Georgetown’s SFS-Q workshop analyses impact of uprisings
TRIBUNE NEWS NETWORK
DOHA STUDENTS and professors from around the region gathered at Georgetown University’s School of Foreign Service (SFS-Q) to recount and analyse the aftermath of the Arab Spring during a one-day workshop, which took place at the university campus on Saturday.
The workshop, part of the Arab and Regional Studies Programme (CARS) at SFS-Q, and which was organised in collaboration with the Center for International and Regional Studies (CIRS), allowed students and scholars from various disciplines to discuss the effects of the revolution which toppled four Arab dictators and led to widespread rebellions across the region.
Beyond the strictly political domain, topics under discussion included cultural dimensions and values; language and culture; class, religion and gender; and the future ahead.
Lamia Adi, a Georgetown University student as well as class, religion and gender panelist, peppered her discussion with personal tales of Syria. She praised the subjects stating, “The lecturers shed light on specific topics, like the use of language on signs and banners throughout the revolution. It was interesting to see how both humour and satire were weaved into the messages. I also enjoyed learning about how important symbols are in religion, for example, the growing of a beard and what it represents.” Yehia Mohamed, a panelist on the ‘Language and Culture’ discussion, is an assistant professor at SFS-Q and has resided in Qatar for five years.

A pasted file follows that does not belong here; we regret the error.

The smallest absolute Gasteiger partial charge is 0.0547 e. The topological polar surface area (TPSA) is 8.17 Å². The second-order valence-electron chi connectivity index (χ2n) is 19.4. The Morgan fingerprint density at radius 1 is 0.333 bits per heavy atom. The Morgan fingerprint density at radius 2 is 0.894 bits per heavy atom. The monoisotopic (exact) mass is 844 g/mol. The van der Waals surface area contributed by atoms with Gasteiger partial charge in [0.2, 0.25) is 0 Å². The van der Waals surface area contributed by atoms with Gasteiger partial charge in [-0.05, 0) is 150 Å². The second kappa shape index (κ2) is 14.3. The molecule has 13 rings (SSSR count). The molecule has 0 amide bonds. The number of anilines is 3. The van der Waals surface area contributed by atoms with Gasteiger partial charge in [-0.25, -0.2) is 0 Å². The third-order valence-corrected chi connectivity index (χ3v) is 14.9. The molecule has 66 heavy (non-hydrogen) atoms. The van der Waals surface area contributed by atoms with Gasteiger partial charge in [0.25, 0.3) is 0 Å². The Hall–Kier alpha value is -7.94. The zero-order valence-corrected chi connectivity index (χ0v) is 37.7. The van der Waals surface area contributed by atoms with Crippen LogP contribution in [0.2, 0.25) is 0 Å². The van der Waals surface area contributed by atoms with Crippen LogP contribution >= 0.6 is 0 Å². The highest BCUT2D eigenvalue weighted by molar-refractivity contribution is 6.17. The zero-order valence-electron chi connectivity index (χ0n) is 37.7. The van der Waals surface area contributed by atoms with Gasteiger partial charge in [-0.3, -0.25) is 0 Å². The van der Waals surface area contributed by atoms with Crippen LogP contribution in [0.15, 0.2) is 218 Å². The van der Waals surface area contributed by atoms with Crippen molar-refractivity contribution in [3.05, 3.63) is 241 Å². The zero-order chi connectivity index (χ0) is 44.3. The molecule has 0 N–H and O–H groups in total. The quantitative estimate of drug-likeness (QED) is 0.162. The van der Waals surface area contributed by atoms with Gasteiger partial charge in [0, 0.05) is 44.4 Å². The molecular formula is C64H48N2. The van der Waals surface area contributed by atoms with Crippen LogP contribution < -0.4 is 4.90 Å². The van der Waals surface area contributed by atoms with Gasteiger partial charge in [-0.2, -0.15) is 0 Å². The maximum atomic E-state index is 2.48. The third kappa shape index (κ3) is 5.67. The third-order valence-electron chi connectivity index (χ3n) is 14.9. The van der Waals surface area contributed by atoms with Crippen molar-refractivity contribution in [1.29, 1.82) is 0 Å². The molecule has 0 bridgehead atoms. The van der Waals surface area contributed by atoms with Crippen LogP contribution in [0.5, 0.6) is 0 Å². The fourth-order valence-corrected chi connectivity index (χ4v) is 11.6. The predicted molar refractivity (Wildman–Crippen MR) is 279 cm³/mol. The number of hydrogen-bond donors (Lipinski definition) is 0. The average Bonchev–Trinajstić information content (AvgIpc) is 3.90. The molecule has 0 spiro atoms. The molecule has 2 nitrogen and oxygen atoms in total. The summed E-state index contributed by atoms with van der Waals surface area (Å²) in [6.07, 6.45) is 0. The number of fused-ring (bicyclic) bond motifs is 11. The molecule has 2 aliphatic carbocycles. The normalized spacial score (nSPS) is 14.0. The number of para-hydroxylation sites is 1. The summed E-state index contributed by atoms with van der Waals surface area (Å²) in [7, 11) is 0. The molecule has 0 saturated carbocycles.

The lecturer explained how a new language was born from the Arab Spring revolution.
Commenting on the topics, Yehia said, “Every day we see political analysis of the Arab Spring on television, in journals, in newspapers; and the workshop gave people a chance to discuss other aspects of the revolution, for example, culture.” Lena Zahir, a student studying international politics, further supported the lecturer’s statement, said, “It’s great to see how interested the scholars are in the people of the revolution — it’s not just about the politics.” The panelists ranged from undergraduates at SFS-Q to professors and scholars from both within Qatar as well as across the region.
The workshop was an opportunity for academics from around the world to meet and share ideas; a sentiment which was reiterated by Robert Crane, director of Contemporary Muslim Societies center in Faculty of Islamic studies – Qatar.
“The scholars brought here together are well informed and diverse. It is a community of experts,” Crane said.
“The workshop is timely. A year of experience to evaluate, and we’re still beginning to figure it out. Hopefully, we’ll be able to forecast the future,” he added.